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Posts for: July, 2016

AmericasDentistsGotTalent-forFixingDamagedorMissingTeeth

A recent episode of “America’s Got Talent” featured an engaging 93-year-old strongman called The Mighty Atom Jr. The mature muscleman’s stunt: moving a full-sized car (laden with his octogenarian “kid brother,” his brother’s wife, plus Atom’s “lady friend”) using just his teeth. Grinning for host Howie Mandel, Atom proudly told the TV audience that his teeth were all his own; then he grasped a leather strap in his mouth, and successfully pulled the car from a standstill.

We’re pleased to see that the Atom has kept his natural teeth in good shape: He must have found time for brushing and flossing in between stunts. Needless to say, his “talent” isn’t one we’d recommend trying at home. But aside from pulling vehicles, teeth can also be chipped or fractured by more mundane (yet still risky) activities — playing sports, nibbling on pencils, or biting too hard on ice. What can you do if that happens to your teeth?

Fortunately, we have a number of ways to repair cracked or chipped teeth. One of the easiest and fastest is cosmetic bonding with tooth-colored resins. Bonding can be used to fill in small chips, cracks and discolorations in the teeth. The bonding material is a high-tech mixture of plastic and glass components that’s extremely lifelike, and can last for several years. Plus, it’s a procedure that can be done right in the office, with minimal preparation or discomfort. However, it may not be suitable for larger chips, and it isn’t the longest-lasting type of restoration.

When more of the tooth structure is missing, a crown (or cap) might be needed to restore the tooth’s appearance and function. This involves creating a replacement for the entire visible part of the tooth in a dental lab — or in some cases, right in the office. It typically involves making a model of the damaged tooth and its neighbors, then fabricating a replica, which will fit perfectly into the bite. Finally, the replacement crown is permanently cemented to the damaged tooth. A crown replacement can last for many years if the tooth’s roots are in good shape. But what if the roots have been dislodged?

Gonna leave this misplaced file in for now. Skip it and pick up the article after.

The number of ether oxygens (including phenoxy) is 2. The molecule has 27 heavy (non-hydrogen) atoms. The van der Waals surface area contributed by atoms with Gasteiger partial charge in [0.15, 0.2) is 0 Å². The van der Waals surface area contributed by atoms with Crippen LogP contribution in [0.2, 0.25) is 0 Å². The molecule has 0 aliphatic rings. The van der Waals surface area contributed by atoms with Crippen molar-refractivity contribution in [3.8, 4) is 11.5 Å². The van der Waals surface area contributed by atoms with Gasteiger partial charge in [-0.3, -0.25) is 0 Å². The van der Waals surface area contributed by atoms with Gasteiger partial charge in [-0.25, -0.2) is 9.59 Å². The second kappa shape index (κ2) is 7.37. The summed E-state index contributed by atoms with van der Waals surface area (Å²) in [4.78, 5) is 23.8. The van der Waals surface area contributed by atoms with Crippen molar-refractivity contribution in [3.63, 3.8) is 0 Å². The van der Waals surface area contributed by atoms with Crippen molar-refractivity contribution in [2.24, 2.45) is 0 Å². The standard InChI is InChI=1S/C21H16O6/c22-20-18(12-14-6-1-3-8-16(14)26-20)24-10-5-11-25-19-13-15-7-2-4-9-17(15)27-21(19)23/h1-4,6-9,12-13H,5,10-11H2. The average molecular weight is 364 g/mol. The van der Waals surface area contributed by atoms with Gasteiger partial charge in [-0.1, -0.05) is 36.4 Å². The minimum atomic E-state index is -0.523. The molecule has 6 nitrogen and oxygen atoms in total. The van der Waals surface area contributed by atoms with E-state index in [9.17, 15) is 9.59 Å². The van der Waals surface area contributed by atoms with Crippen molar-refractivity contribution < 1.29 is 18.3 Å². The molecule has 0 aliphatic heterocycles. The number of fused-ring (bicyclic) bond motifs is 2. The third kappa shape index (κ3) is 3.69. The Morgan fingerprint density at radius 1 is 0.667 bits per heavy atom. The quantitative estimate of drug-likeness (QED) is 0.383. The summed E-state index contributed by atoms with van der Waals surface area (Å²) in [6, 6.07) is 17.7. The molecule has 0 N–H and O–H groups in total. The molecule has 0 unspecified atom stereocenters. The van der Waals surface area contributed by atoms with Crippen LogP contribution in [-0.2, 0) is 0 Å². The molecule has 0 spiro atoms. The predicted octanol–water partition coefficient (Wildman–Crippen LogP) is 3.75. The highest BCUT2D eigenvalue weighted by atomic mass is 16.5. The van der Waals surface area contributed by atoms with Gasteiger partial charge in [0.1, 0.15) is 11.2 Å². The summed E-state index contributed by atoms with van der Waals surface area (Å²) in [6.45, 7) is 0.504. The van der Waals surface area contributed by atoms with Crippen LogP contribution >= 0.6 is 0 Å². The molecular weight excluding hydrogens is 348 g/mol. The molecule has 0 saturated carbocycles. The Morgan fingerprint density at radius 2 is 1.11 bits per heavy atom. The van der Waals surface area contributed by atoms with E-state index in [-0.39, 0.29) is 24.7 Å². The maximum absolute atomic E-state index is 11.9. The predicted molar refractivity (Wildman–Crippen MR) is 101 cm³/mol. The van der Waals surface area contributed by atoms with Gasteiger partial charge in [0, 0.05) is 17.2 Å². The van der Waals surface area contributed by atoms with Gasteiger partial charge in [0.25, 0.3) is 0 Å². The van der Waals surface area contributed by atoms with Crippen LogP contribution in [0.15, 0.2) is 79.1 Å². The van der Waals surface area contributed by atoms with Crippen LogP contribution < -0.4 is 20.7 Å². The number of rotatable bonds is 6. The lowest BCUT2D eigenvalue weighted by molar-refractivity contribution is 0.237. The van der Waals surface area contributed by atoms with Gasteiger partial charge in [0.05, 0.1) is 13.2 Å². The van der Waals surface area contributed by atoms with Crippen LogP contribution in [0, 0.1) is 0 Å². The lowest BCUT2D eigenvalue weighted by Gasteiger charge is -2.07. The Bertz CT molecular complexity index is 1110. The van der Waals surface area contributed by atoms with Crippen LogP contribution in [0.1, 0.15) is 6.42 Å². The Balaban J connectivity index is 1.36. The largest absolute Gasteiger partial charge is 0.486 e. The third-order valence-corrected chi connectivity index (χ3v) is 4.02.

In some cases it’s possible to re-implant a tooth that has been knocked out — especially if it has been carefully preserved, and receives immediate professional attention. But if a tooth can’t be saved (due to a deeply fractured root, for example) a dental implant offers today’s best option for tooth replacement. This procedure has a success rate of over 95 percent, and gives you a natural looking replacement tooth that can last for the rest of your life.

So what have we learned? If you take care of your teeth, like strongman Atom, they can last a long time — but if you need to move your car, go get the keys.

If you would like more information about tooth restoration, please contact us or schedule an appointment for a consultation. You can learn more by reading the Dear Doctor magazine article “Crowns & Bridgework.”


By Healthwest Dental Associates
July 18, 2016
Category: Dental Procedures
Tags: veneers  

Do your smile’s imperfections take a toll on your self-esteem? Do you wish you could simply snap your fingers and overhaul your veneerssmile? With dental veneers, you can get the smile you want in only a few dental appointments. But how do these effective and permanent dental restorations work? Find out with your dentist at Healthwest Dental Associates in Dothan, AL.

What are veneers?